Teaching anthropology network
The Teaching Anthropology Network was established in 1996 in Barcelona and is one of the oldest EASA networks. The aim of the network is to stimulate discussion and exchange of ideas about teaching anthropology across Europe. We do this through arranging conferences, workshops, publications etc. around teaching and learning anthropology.
The professional lives of European Social Anthropologists cover a wide terrain, but teaching is an important common denominator to which many devote a great deal of time, energy and creativity. It is through teaching and learning that new generations of anthropologists are formed under conditions that are constantly evolving: student enrolment has increased, fieldwork sites and topics are becoming more varied, and university reforms affect the environment of teaching and learning.
The Teaching Anthropology Network (TAN) aims to focus discussion on the problems and potentials of teaching and learning anthropology in the twenty-first century. It organises and publicises events, and provides information about relevant resources and publications. Read more about the network's aims.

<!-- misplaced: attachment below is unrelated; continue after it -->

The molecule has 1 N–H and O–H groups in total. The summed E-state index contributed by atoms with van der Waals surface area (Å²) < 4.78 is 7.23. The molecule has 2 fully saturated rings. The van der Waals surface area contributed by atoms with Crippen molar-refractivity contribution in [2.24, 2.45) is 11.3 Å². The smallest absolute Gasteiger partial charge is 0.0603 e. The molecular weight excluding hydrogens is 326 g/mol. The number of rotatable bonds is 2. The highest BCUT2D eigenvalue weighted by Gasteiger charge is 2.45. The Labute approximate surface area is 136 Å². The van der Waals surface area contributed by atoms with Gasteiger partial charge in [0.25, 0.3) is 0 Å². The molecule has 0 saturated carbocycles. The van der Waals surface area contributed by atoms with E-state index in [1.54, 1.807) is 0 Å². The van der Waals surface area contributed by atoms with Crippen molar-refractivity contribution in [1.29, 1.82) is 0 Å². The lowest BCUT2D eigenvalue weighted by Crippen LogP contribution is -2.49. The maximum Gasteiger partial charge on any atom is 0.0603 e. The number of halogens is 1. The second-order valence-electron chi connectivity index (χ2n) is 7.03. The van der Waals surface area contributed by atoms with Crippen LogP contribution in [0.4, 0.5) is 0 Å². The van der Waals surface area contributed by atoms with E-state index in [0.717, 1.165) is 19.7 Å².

A useful way of receiving news is to subscribe to the mailing list - EASA members and others interested in teaching and learning anthropology are invited to subscribe.
If you have suggestions, ideas or comments about TAN activities, please contact:
Ioannis Manos (Convenor)
Balkan, Slavic and Oriental Studies, University of Macedonia, Greece
Jakob Krause-Jensen (Convenor)
Department of Education, Aarhus University, Denmark
The current members of TAN’s Board are:
Alex Strating (University of Amsterdam, Netherlands)
Annika Strauss (Westfälische Wilhelms-Universität Münster, Germany)
Ioannis Manos (University of Macedonia, Greece, regional editor of Teaching Anthropology)
Jakob Krause-Jensen (Aarhus University, Denmark)
Marion Riviére (highschool La Bretonnière in Chailly en Brie, France)
Reda Šatūnienė (Vilnius Academy of Arts, Lithuania)
Robert Gibb (Glasgow University, Scotland)
Sue Wright (Aarhus University, Denmark, editor of Learning & Teaching)